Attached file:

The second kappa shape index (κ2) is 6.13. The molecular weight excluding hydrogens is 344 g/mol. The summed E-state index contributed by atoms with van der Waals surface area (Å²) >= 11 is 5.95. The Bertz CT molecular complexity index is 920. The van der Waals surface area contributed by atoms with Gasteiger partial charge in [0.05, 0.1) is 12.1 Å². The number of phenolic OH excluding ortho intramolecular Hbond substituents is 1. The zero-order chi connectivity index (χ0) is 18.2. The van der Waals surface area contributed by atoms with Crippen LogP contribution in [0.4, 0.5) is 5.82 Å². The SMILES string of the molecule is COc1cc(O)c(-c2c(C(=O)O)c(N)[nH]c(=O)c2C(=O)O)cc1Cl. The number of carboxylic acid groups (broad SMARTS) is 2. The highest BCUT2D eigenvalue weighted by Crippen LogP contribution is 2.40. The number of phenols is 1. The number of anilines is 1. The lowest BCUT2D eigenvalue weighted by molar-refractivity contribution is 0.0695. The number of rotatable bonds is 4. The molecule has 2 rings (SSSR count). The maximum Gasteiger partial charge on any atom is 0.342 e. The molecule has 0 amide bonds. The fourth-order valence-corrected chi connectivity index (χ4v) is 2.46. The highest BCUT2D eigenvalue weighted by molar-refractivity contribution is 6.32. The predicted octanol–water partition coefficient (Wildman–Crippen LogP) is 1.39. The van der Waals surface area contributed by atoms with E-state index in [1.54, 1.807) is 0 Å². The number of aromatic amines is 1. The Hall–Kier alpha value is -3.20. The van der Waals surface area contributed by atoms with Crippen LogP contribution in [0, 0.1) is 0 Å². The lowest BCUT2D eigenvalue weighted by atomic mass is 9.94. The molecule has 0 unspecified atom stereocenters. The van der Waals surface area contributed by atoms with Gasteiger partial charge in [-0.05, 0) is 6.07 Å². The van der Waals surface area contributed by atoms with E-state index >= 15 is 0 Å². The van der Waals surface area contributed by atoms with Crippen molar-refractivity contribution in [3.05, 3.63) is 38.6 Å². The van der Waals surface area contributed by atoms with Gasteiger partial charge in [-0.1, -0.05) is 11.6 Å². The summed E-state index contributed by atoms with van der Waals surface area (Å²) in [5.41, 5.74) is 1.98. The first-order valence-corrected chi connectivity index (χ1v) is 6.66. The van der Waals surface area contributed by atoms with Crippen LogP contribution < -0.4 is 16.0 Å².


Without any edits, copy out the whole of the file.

The second kappa shape index (κ2) is 6.13. The molecular weight excluding hydrogens is 344 g/mol. The summed E-state index contributed by atoms with van der Waals surface area (Å²) >= 11 is 5.95. The Bertz CT molecular complexity index is 920. The van der Waals surface area contributed by atoms with Gasteiger partial charge in [0.05, 0.1) is 12.1 Å². The number of phenolic OH excluding ortho intramolecular Hbond substituents is 1. The zero-order chi connectivity index (χ0) is 18.2. The van der Waals surface area contributed by atoms with Crippen LogP contribution in [0.4, 0.5) is 5.82 Å². The SMILES string of the molecule is COc1cc(O)c(-c2c(C(=O)O)c(N)[nH]c(=O)c2C(=O)O)cc1Cl. The number of carboxylic acid groups (broad SMARTS) is 2. The highest BCUT2D eigenvalue weighted by Crippen LogP contribution is 2.40. The number of phenols is 1. The number of anilines is 1. The lowest BCUT2D eigenvalue weighted by molar-refractivity contribution is 0.0695. The number of rotatable bonds is 4. The molecule has 2 rings (SSSR count). The maximum Gasteiger partial charge on any atom is 0.342 e. The molecule has 0 amide bonds. The fourth-order valence-corrected chi connectivity index (χ4v) is 2.46. The highest BCUT2D eigenvalue weighted by molar-refractivity contribution is 6.32. The predicted octanol–water partition coefficient (Wildman–Crippen LogP) is 1.39. The van der Waals surface area contributed by atoms with E-state index in [1.54, 1.807) is 0 Å². The number of aromatic amines is 1. The Hall–Kier alpha value is -3.20. The van der Waals surface area contributed by atoms with Crippen LogP contribution in [0, 0.1) is 0 Å². The lowest BCUT2D eigenvalue weighted by atomic mass is 9.94. The molecule has 0 unspecified atom stereocenters. The van der Waals surface area contributed by atoms with Gasteiger partial charge in [-0.05, 0) is 6.07 Å². The van der Waals surface area contributed by atoms with E-state index >= 15 is 0 Å². The van der Waals surface area contributed by atoms with Crippen molar-refractivity contribution in [3.05, 3.63) is 38.6 Å². The van der Waals surface area contributed by atoms with Gasteiger partial charge in [-0.1, -0.05) is 11.6 Å². The summed E-state index contributed by atoms with van der Waals surface area (Å²) in [5.41, 5.74) is 1.98. The first-order valence-corrected chi connectivity index (χ1v) is 6.66. The van der Waals surface area contributed by atoms with Crippen LogP contribution < -0.4 is 16.0 Å².